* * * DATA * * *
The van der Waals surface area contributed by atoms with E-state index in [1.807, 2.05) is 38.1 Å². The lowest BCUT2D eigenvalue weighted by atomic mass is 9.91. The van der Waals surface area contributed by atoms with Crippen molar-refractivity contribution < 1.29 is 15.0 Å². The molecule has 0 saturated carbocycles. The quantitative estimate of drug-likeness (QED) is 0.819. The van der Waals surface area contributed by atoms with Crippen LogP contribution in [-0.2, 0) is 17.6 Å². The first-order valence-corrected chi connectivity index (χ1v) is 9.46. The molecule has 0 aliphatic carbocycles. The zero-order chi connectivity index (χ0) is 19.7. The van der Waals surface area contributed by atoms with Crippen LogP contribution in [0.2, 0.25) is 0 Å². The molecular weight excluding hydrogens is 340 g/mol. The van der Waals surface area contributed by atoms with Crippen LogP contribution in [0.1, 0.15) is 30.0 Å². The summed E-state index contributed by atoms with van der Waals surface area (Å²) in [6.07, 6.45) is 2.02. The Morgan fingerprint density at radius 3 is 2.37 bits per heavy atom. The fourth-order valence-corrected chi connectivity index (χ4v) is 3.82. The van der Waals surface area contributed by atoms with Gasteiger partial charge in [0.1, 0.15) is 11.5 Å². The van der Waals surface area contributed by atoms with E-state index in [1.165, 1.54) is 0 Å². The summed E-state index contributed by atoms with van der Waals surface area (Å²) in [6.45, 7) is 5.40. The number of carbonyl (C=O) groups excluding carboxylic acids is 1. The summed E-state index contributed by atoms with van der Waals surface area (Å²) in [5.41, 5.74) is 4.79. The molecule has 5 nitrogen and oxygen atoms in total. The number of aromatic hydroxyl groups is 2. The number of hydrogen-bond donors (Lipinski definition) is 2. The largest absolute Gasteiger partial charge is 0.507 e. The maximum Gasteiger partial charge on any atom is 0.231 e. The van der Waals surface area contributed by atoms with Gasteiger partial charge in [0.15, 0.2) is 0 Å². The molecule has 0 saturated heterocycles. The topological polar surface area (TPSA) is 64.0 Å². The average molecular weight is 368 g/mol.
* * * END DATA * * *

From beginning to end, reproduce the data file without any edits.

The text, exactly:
The van der Waals surface area contributed by atoms with E-state index in [1.807, 2.05) is 38.1 Å². The lowest BCUT2D eigenvalue weighted by atomic mass is 9.91. The van der Waals surface area contributed by atoms with Crippen molar-refractivity contribution < 1.29 is 15.0 Å². The molecule has 0 saturated carbocycles. The quantitative estimate of drug-likeness (QED) is 0.819. The van der Waals surface area contributed by atoms with Crippen LogP contribution in [-0.2, 0) is 17.6 Å². The first-order valence-corrected chi connectivity index (χ1v) is 9.46. The molecule has 0 aliphatic carbocycles. The zero-order chi connectivity index (χ0) is 19.7. The van der Waals surface area contributed by atoms with Crippen LogP contribution in [0.2, 0.25) is 0 Å². The molecular weight excluding hydrogens is 340 g/mol. The van der Waals surface area contributed by atoms with Crippen LogP contribution in [0.1, 0.15) is 30.0 Å². The summed E-state index contributed by atoms with van der Waals surface area (Å²) in [6.07, 6.45) is 2.02. The Morgan fingerprint density at radius 3 is 2.37 bits per heavy atom. The fourth-order valence-corrected chi connectivity index (χ4v) is 3.82. The van der Waals surface area contributed by atoms with Gasteiger partial charge in [0.1, 0.15) is 11.5 Å². The van der Waals surface area contributed by atoms with E-state index in [1.165, 1.54) is 0 Å². The summed E-state index contributed by atoms with van der Waals surface area (Å²) in [6.45, 7) is 5.40. The number of carbonyl (C=O) groups excluding carboxylic acids is 1. The summed E-state index contributed by atoms with van der Waals surface area (Å²) in [5.41, 5.74) is 4.79. The molecule has 5 nitrogen and oxygen atoms in total. The number of aromatic hydroxyl groups is 2. The number of hydrogen-bond donors (Lipinski definition) is 2. The largest absolute Gasteiger partial charge is 0.507 e. The maximum Gasteiger partial charge on any atom is 0.231 e. The van der Waals surface area contributed by atoms with Gasteiger partial charge in [0.15, 0.2) is 0 Å². The molecule has 0 saturated heterocycles. The topological polar surface area (TPSA) is 64.0 Å². The average molecular weight is 368 g/mol.